There are many contemporary leaders in the Progressive Christianity Movement who no longer believe the Lamb of God claims of earlier times, but most progressives have not yet mustered the courage to tell it as it is on this topic. Instead, they continue referring to Jesus as “The Savior” and feel obliged to include the so-called “Words of Institution” in their Communion services. Furthermore, even those who question the claim that Jesus was God’s sacrificial lamb, persist, compulsively, in referring to him as “The Christ,” which makes no sense unless we accept Paul’s claim that he died for our sins.

And to those who say we should accept Paul’s understanding of the meaning of the Cross simply because he was God’s inspired messenger, I would simply ask, “How do you know that?” Metaphysical claims such as they are, by definition are impossible to prove. The only evidence we have that Paul was inspired by God to speak for him is Paul’s own claim that he was.

Robert Funk, the Co-Editor of The Five Gospels, is famous for once saying, “Jesus deserves a demotion.” Many, but not all, Progressive Christians agree with Funk. The spin that Paul and other early Christians put on the crucifixion resulted in a whole new religion that Jesus never intended to create. In the view of most of the historical Jesus scholars, he was a devout Jew, intent upon reforming his own culture. Paula Fredriksen once observed that the best way to understand what Jesus was about is to look over his shoulder, as it were, as he speaks to his people.

Still, there is good news. Although it really makes no sense to think of Jesus as God’s agent of expiation, he still stands as a salvific figure in history, and in our lives, because his vision for a world of justice and love would save the world, if it were to be taken seriously.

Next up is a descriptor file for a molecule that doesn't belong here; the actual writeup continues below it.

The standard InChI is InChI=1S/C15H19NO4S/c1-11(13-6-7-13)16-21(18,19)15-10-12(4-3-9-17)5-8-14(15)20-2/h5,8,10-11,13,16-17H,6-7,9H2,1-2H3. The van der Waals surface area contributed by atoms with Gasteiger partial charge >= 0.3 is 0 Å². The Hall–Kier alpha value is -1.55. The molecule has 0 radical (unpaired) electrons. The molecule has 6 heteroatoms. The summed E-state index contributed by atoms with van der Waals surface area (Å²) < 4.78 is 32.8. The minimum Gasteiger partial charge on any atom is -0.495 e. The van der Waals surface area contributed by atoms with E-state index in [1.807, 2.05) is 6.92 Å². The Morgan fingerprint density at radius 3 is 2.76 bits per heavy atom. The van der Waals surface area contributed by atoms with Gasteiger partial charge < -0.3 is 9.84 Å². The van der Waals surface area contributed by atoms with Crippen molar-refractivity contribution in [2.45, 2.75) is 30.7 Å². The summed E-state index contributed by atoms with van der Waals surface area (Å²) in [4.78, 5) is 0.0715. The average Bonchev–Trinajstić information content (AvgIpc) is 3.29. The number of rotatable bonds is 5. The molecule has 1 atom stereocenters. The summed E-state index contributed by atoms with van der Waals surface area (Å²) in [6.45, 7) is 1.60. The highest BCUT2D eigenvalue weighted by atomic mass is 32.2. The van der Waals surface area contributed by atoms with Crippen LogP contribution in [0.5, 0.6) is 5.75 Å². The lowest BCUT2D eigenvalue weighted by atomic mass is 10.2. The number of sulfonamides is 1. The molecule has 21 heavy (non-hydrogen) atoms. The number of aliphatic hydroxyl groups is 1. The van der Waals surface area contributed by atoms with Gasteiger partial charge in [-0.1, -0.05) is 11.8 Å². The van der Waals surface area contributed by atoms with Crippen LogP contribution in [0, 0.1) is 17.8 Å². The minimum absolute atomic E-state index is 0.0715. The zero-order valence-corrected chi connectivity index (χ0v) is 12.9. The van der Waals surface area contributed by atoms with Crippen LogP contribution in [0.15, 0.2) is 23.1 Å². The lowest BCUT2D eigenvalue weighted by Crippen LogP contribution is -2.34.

Whether or not this kind of demythologized Jesus is sufficient for modern Christians, even for those who call themselves Progressives, remains to be seen. Most people like magic, and the traditional understanding of Jesus offers a plethora of it. A demythologized Jesus would have several important advantages for all Christians. It would be honest and, because it would be honest, it would also be credible. In addition, demythologizing Jesus would free us to focus our energies on his Gospel, rather than that of Paul. For me, however, the most important advantage of demythologizing Jesus is that it would be fair to him. The person hanging on that “old rugged cross” was a real human being, without a get-out-of-the-grave pass. Viewing him as God, playing human, robs him of his humanity and cheapens the price he paid for his vision.

I believe Robert Funk was right; Jesus deserves a demotion, and we should give it to him.
Dave was born in Whittier, California, in 1930. He is married and has four daughters, seven grandchildren and five great grandchildren. Dave has been awarded four academic degrees, including the Ph.D. from Stanford University. He was first appointed to the San Jose State University faculty in 1957 and retired in 1997. He has held numerous positions in academic governance, both on and beyond his own campus, including Chair of the San Jose State Academic Senate and Chair of the California State University (CSU) Academic Senate. In addition to serving for three terms (12 years) as Chair of the SJSU Department of Communication Studies, he also held several university-level administrative positions at SJSU. At the system level, he served as the first permanent Director of the CSU Consortium and as President of the CSU Emeritus and Retired Faculty Association.

Retirement has made it possible for Dave to return to his early interest in theological studies. His first academic degree was in Theology. His house church, the United Disciples Fellowship (UDF), is in partnership with the First Congregational Church (UCC) of San Jose, which provided the venue for a ten-year series of distinguished lectures that were hosted by UDF. Dave had the privilege of introducing all of the lecturers to large Bay Area audiences. They included: Paula Fredriksen, John Dominic Crossan, Amy-Jill Levine, James M. Robinson, Bart D. Ehrman, John Shelby Spong, Marcus Borg, Harvey Cox and Thomas Sheehan.